At that time Roman Catholics in the area numbered about five hundred. Each Sunday those who lived in, or close to the village used meet at the home of a French carpenter, Peter Bodecin, to recite the Rosary and the Litanies. This home was situated where the Olderfleet Buildings now stand in Collins Street. But let us not be thinking it was a pretentious building - more likely a fairly make-shift, simple abode, hastily erected.  For to quote Geoghegan himself, in 1839 the village " ... possessed of but a few huts ... and very few people."

With his energy and still youthful enthusiasm Patrick Bonaventure set to work to raise money for the erection of a solid church. In the students' manual I have condensed the story of the building of St. Francis' Church but relay it here in more detail. Before Geoghegan's arrival there had been a temporary chapel erected adjacent to Bodecin's cottage but it was insufficient for the growing number of Catholics. On his arrival, therefore, Geoghegan at once initiated an appeal for funds to erect a more suitable building. £12O was raised but to be allocated a government grant of land for a church plus a salary for himself of £150 he needed his parishioners to have submitted a minimum of £300.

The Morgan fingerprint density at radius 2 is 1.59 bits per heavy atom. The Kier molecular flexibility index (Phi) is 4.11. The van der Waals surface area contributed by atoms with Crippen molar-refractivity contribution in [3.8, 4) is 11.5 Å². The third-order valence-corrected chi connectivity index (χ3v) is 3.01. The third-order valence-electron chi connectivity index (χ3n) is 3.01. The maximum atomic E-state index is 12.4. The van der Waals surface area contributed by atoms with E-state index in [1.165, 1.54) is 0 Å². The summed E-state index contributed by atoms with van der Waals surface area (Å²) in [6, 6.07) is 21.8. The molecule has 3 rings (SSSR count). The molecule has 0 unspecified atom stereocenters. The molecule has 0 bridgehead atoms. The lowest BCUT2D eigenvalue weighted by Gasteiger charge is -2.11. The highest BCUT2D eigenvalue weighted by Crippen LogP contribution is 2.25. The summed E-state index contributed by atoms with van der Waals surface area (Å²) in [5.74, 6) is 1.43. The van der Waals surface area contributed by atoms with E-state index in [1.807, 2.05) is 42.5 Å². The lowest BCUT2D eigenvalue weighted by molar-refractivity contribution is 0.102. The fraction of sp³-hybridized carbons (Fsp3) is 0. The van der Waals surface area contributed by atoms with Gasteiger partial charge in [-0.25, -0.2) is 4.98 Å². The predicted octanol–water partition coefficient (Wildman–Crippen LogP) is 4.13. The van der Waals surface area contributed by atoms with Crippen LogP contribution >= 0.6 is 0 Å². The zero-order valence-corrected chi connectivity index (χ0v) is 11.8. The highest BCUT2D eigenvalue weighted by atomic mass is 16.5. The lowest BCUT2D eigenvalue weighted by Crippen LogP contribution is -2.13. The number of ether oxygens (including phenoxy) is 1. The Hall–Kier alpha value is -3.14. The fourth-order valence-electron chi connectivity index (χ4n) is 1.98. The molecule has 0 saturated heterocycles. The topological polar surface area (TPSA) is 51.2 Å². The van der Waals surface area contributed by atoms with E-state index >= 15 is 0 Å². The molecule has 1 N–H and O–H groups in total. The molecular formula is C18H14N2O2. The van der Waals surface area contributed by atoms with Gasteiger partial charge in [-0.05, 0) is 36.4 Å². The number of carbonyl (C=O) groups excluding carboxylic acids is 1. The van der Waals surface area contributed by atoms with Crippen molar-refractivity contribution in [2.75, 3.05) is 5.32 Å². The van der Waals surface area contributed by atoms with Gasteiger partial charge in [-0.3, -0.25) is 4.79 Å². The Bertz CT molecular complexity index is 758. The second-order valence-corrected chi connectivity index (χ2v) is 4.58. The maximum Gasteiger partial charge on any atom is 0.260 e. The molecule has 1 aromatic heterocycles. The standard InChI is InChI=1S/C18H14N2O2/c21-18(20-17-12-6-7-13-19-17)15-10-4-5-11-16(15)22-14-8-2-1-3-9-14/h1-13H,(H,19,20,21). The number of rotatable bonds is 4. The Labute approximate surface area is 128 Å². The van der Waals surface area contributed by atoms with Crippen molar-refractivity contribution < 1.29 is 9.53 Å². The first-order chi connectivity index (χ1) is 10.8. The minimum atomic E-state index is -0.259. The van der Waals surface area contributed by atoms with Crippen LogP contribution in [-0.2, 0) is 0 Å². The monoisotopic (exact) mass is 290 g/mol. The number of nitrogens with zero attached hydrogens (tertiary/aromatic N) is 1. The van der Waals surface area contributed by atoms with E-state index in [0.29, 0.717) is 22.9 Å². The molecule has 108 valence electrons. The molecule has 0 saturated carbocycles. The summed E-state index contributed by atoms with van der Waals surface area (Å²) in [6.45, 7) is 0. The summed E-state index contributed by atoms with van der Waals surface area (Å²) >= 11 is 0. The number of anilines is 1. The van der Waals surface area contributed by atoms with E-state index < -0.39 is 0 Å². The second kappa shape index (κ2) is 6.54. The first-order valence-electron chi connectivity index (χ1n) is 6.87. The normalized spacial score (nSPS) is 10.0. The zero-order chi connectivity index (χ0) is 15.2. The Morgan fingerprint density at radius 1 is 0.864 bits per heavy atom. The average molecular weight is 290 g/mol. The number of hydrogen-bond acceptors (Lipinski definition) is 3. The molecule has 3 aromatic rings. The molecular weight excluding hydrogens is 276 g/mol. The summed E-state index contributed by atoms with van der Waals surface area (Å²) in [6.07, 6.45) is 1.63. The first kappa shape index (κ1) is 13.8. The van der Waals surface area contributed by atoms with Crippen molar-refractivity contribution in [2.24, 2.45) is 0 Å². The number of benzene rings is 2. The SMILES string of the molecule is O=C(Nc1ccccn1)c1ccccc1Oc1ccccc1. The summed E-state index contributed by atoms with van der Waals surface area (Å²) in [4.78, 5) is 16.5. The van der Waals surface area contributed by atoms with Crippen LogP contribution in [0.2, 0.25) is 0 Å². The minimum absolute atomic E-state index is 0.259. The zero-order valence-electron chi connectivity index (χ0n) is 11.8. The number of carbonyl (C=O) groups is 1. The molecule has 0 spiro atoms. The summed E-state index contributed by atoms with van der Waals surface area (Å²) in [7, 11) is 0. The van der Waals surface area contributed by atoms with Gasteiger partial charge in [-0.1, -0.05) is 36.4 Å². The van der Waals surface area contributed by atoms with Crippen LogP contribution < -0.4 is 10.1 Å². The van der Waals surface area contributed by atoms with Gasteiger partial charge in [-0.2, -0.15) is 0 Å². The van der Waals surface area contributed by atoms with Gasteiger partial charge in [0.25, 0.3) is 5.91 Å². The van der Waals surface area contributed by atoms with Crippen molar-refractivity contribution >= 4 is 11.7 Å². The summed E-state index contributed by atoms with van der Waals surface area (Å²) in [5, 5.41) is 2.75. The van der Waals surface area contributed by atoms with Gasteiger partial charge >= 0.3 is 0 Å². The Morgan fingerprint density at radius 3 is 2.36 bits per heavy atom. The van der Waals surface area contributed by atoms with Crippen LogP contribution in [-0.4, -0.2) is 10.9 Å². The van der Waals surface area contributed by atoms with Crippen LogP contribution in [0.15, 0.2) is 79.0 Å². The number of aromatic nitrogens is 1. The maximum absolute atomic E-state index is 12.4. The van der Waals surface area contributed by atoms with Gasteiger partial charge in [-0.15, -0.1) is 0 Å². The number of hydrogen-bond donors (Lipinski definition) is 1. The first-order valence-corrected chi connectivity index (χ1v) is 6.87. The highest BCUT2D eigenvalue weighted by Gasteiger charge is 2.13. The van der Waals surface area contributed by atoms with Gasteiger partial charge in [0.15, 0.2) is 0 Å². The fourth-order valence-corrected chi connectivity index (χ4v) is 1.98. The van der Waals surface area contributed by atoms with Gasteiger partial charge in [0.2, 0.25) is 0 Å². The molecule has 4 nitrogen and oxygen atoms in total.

Geoghegan's flock was not a wealthy one and even though those of other denominations gave generously he did not have the requisite amount. As a temporary measure PB set about building a larger chapel to house four hundred people on an allotment in the township. Before the building had gone too far Lonsdale gave permission to occupy the previously determined site for the church on the corner of Elizabeth and Lonsdale Sts. The temporary chapel was dismantled and re-erected on the proposed site and Mass was celebrated on this land, a 'mecca' for Catholics ever since, on July 28, 1839.